Emojis, which originated in Japan, have become an omnipresent aspect of digital communication across the globe. As more students rely on technology as a primary form of learning and communicating, it only makes sense to incorporate these small digital images into the classroom.
While some educators see emojis as distracting or detrimental, they can be harnessed to help students connect to their emotions, improve communication and deepen understanding. Here’s a look at the benefits of using emojis in the classroom, plus how to use them in lesson plans.
Understanding Emojis in the Classroom
Emojis are a crucial way that young people interpret and share emotions in the digital age. They can also be used to connect ideas, boost engagement and promote deeper learning. For example, primary school educator Dawn Cich says she uses them to help students interpret and describe the emotions of characters in books.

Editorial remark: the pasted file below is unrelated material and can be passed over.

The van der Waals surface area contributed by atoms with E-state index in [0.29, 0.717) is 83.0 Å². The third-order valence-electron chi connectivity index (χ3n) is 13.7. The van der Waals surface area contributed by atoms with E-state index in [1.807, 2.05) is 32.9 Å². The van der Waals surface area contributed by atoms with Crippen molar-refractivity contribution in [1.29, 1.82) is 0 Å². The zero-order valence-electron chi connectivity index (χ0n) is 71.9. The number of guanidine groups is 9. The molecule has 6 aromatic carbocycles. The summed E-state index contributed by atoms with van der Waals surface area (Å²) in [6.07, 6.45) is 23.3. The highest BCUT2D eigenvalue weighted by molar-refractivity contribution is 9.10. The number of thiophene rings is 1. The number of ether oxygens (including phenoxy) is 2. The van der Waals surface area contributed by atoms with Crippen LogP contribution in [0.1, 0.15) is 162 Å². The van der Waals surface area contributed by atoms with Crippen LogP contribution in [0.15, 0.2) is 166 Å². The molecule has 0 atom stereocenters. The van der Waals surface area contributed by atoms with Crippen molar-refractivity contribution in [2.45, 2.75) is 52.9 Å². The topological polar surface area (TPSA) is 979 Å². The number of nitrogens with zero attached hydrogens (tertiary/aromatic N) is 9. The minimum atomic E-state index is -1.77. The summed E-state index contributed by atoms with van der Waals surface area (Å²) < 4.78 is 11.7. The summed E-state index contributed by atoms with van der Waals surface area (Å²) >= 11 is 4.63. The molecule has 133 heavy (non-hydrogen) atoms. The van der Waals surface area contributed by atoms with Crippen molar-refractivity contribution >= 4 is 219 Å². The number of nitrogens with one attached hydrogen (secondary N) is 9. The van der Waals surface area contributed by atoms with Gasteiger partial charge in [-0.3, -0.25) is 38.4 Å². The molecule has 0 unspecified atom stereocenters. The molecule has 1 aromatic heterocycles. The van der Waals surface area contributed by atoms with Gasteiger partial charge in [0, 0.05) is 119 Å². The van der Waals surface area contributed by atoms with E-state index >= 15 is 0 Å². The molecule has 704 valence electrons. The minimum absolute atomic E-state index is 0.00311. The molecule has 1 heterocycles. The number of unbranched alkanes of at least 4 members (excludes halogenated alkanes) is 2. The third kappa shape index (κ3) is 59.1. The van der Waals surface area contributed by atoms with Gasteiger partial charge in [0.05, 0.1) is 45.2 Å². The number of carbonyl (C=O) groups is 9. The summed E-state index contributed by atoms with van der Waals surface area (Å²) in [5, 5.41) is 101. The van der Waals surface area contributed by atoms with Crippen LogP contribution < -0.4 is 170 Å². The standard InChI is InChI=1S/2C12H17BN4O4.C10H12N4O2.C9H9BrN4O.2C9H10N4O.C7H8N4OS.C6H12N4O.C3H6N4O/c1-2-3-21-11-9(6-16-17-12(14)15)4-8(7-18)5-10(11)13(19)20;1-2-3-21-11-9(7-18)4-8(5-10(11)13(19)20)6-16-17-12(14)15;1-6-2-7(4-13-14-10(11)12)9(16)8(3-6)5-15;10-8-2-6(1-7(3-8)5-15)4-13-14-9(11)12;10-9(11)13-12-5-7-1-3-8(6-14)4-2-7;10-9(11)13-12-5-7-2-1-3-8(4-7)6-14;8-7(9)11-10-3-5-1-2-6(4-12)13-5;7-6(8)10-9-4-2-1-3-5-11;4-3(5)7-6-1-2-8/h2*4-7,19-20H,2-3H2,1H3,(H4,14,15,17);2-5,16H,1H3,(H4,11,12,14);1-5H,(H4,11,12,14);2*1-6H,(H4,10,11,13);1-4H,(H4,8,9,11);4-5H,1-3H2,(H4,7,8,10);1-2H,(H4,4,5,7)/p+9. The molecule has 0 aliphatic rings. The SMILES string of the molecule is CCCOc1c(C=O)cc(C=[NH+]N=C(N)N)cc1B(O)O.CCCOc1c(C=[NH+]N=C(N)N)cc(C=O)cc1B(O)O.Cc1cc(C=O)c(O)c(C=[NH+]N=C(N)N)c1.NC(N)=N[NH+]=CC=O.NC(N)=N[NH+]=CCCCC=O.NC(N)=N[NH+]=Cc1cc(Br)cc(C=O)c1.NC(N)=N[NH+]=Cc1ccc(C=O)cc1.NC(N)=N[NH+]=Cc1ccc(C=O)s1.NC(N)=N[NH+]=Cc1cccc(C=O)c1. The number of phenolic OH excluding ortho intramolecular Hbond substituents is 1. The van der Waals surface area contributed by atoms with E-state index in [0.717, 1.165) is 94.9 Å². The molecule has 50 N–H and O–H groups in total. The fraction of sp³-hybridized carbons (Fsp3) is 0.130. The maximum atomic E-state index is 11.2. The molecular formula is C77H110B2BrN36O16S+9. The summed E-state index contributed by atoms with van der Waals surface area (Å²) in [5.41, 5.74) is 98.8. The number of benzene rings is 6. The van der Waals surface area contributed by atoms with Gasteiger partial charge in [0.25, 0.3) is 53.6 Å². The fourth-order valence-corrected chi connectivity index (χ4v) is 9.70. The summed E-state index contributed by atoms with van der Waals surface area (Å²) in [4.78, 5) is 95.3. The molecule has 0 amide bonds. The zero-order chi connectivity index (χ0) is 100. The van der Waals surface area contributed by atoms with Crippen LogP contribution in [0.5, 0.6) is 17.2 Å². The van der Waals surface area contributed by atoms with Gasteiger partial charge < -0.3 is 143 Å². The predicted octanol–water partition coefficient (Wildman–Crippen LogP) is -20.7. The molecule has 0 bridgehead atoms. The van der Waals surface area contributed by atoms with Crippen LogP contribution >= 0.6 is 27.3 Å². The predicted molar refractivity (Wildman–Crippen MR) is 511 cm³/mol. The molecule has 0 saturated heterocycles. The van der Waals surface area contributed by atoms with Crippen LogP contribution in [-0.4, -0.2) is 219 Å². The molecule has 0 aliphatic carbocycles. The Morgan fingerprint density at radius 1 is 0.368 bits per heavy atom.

Emojis can also help students of different backgrounds and languages connect, as the meaning behind many emojis differs from country to country, says Ryan Eyers at Babbel Magazine. Rather, emojis are used to supplement words and phrases to reinforce meaning. However, as long as people have a shared understanding of what an emoji means (which is easy with simple emojis, like the heart or smile), it can be used to bridge cultural and linguistic barriers.
Emojis may also represent a societal shift toward more visual communication. According to art educator and illustrator Catherine A. Moore, emojis are working alongside other digital mediums to advance our ability to communicate with pictures. While seemingly simple in nature, they can communicate complex emotions and abstract ideas.
Tips and Tools for Classroom Emojis
When using emojis in the classroom, it’s important to reach a universal understanding of what the main emojis mean. This will prevent any misunderstanding that can lead to hurt feelings or confusion.
Colm Boyd at British Council suggests using just 20 to 30 of the over 2,000 emojis that are available for use and ensure the meaning for each is understood. The blushing face, for example, denotes that the sender is embarrassed. These descriptions should include adjectives, feelings, physicality, expression, and narrative tenses to ensure that students fully grasp their meaning.